Investing in India’s Demographic Dividend

By Camille Danvers & Guru Amrit Khalsa

Students at Jaya engineering college in Tamilnadu, India. Source: Subhashish Panigrahi, used under a creative commons license.

This is the fourth post in a series analyzing India’s newly released Union Budget from CSIS Wadhwani Chair experts on cogitASIA. This post discusses India’s education investment. Part I on economics is here. Part II on defense is here. Part III on infrastructure is here.

Over the last several years, the Indian government has been vocal about the desire to increase access to education and skills training programs for India’s youth, and has increased the allocation of funds for these sectors. However, current spending is not enough to meet the demands of India’s rapidly expanding workforce. India’s burgeoning youth population offers it an extraordinary demographic advantage over most countries, but it must be bolstered by further financial commitments from the government and private sector.

This year, the Union Budget allocated an estimated $12.1 billion for the Ministry of Human Resources (responsible for education programming), which represents slightly less than the 4% of total annual budget expenditures of $309 billion for 2013-14. Throughout the year, money for skills training will come from a number of different funds including National Rural Livelihood Mission and the National Urban Livelihood Mission, but in order to effectively pursue their task of training young Indians the government should have a more organized plan and definitive allocation of funds.

The government’s education goals are admirable. Programs such as Sarva Shiksha Abhiyaan (SSA) and Rashtriya Madhyamik Shiksha Abhiyan (RMSA) increase access to and quality of primary and secondary education respectively. The creation of the National Skills Development Corporation (NSDC) in 2008 was a major indication of the commitment of the Indian Government to training young people. This year, a new scheme encourages young people to enter skills training programs by offering a $184 reward once students have completed the program and passed their certificate test. The government’s goal – to train 50 million people during the 12th plan period – is ambitious, but will likely not keep pace with India’s rapidly increasing workforce, which is projected to grow by 13 million every year.

Despite these efforts, India spends less on education as a percentage of GDP than all other BRIC nations and according to Crisil Ltd, India, “[the government] needs to cover a considerable distance to reach its own stated targets for education expenditure at 6% of GDP.”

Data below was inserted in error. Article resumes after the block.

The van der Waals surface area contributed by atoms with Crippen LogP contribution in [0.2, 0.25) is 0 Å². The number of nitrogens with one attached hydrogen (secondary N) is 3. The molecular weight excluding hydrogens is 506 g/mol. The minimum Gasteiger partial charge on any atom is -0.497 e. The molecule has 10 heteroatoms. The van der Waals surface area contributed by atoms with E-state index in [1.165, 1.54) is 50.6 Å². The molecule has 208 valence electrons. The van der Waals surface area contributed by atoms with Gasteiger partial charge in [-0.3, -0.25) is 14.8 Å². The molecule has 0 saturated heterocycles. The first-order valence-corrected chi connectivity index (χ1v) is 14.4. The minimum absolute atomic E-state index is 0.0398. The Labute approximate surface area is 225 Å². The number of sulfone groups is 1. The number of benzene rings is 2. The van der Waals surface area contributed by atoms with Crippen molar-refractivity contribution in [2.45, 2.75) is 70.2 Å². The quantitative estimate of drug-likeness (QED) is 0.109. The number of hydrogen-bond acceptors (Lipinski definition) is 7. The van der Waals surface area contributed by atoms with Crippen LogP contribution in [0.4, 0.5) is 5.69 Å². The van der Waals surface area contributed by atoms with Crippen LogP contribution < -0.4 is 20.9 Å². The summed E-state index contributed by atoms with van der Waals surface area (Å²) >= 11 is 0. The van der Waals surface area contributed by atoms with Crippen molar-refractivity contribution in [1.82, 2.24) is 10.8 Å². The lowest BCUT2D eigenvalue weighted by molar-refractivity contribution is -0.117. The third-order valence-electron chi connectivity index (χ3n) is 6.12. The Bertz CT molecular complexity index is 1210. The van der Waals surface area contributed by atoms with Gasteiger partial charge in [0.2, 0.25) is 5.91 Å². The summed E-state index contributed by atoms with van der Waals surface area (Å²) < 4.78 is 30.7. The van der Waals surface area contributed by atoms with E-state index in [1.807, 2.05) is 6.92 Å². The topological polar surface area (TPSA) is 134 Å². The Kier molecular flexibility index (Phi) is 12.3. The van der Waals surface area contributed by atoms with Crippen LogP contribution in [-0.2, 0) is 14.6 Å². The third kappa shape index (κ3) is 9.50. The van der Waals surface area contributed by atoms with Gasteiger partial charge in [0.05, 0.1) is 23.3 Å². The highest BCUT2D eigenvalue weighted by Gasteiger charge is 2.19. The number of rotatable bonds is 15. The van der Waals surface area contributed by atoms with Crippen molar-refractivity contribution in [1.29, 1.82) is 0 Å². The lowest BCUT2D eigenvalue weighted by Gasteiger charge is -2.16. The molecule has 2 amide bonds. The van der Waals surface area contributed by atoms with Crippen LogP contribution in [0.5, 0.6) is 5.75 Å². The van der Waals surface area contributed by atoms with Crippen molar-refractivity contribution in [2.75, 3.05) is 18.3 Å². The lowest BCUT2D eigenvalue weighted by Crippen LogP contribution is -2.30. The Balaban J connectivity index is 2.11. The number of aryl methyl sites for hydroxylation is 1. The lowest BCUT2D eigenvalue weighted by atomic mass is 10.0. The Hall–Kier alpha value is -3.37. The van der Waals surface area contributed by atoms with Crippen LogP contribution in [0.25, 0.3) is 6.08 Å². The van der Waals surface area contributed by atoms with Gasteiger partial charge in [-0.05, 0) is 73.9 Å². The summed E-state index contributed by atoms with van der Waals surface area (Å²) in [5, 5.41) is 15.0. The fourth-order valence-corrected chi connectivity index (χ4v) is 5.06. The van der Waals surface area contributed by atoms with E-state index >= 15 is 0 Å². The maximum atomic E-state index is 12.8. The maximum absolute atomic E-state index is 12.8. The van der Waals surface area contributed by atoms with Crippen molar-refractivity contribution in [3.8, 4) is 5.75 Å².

Despite India’s substantial and rapid economic progress over the past two decades, today only 10% of its children attend college; what some have dubbed India’s education crisis. With roughly half of the current population under the age of 25, the government must step up to meet the demands of its youthful population in a more meaningful way.

Government budgets, by their very nature, must balance competing priorities and constituencies.  Attempts to ameliorate the lack of capacity in education have come before, but currently there are 340 million workers with “virtually no schooling.” A shortage of educated or skilled Indians could lead to serious consequences for India’s economic growth, and for the prospect of pulling millions of Indians further out of poverty.

Members of the business community in India and the U.S. recognize this hard truth. For instance, Boeing has launched a University Relations program in India to promote aerospace engineering careers, providing scholarships and sponsoring design competitions for aerospace engineering.

Arvind Goel of Tata AutoComp Systems Ltd, has stated, “An education policy consistent with the country’s changing needs [is required]. The key is to grow and to create skills in the country.” The need to boost skill development and educational capacity in India provides a unique opportunity for private sector partnerships between U.S. and Indian universities and colleges. Tata Autocomp is doing just that – putting its workers through earn-and-learn schemes that gain them an industry-recognized certificate, with some support from the government.

While India’s progress on education capacity building remains notable, additional budgetary expenditures must match its leadership’s rhetoric if India is to capitalize on the promise of its burgeoning youth population.

Ms. Camille Danvers and Ms. Guru Amrit Khalsa are Research Interns with the Wadhwani Chair in U.S.-India Policy Studies at CSIS. Follow the Wadhwani Chair on twitter @CSISIndiaChair.


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